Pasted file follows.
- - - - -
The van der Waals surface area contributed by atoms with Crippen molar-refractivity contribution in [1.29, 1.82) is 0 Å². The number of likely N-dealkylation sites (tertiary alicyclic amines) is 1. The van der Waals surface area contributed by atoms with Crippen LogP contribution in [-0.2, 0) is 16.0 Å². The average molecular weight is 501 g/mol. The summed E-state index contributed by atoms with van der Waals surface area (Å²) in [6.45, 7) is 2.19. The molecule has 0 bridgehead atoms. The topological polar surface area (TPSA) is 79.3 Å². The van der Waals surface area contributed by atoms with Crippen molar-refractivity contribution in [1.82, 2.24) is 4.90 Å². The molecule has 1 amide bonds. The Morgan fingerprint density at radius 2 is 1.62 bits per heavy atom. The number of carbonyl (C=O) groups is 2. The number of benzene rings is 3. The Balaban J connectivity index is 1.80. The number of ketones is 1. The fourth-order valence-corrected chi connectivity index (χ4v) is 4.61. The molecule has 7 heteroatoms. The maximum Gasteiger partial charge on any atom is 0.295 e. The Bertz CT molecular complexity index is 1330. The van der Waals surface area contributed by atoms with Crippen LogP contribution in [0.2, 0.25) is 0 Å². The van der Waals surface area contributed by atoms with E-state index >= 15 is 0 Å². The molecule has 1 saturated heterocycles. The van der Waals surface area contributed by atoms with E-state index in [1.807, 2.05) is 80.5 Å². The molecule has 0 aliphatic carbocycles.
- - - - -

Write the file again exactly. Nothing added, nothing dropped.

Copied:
The van der Waals surface area contributed by atoms with Crippen molar-refractivity contribution in [1.29, 1.82) is 0 Å². The number of likely N-dealkylation sites (tertiary alicyclic amines) is 1. The van der Waals surface area contributed by atoms with Crippen LogP contribution in [-0.2, 0) is 16.0 Å². The average molecular weight is 501 g/mol. The summed E-state index contributed by atoms with van der Waals surface area (Å²) in [6.45, 7) is 2.19. The molecule has 0 bridgehead atoms. The topological polar surface area (TPSA) is 79.3 Å². The van der Waals surface area contributed by atoms with Crippen molar-refractivity contribution in [1.82, 2.24) is 4.90 Å². The molecule has 1 amide bonds. The Morgan fingerprint density at radius 2 is 1.62 bits per heavy atom. The number of carbonyl (C=O) groups is 2. The number of benzene rings is 3. The Balaban J connectivity index is 1.80. The number of ketones is 1. The fourth-order valence-corrected chi connectivity index (χ4v) is 4.61. The molecule has 7 heteroatoms. The maximum Gasteiger partial charge on any atom is 0.295 e. The Bertz CT molecular complexity index is 1330. The van der Waals surface area contributed by atoms with Crippen LogP contribution in [0.2, 0.25) is 0 Å². The van der Waals surface area contributed by atoms with E-state index >= 15 is 0 Å². The molecule has 1 saturated heterocycles. The van der Waals surface area contributed by atoms with E-state index in [1.807, 2.05) is 80.5 Å². The molecule has 0 aliphatic carbocycles.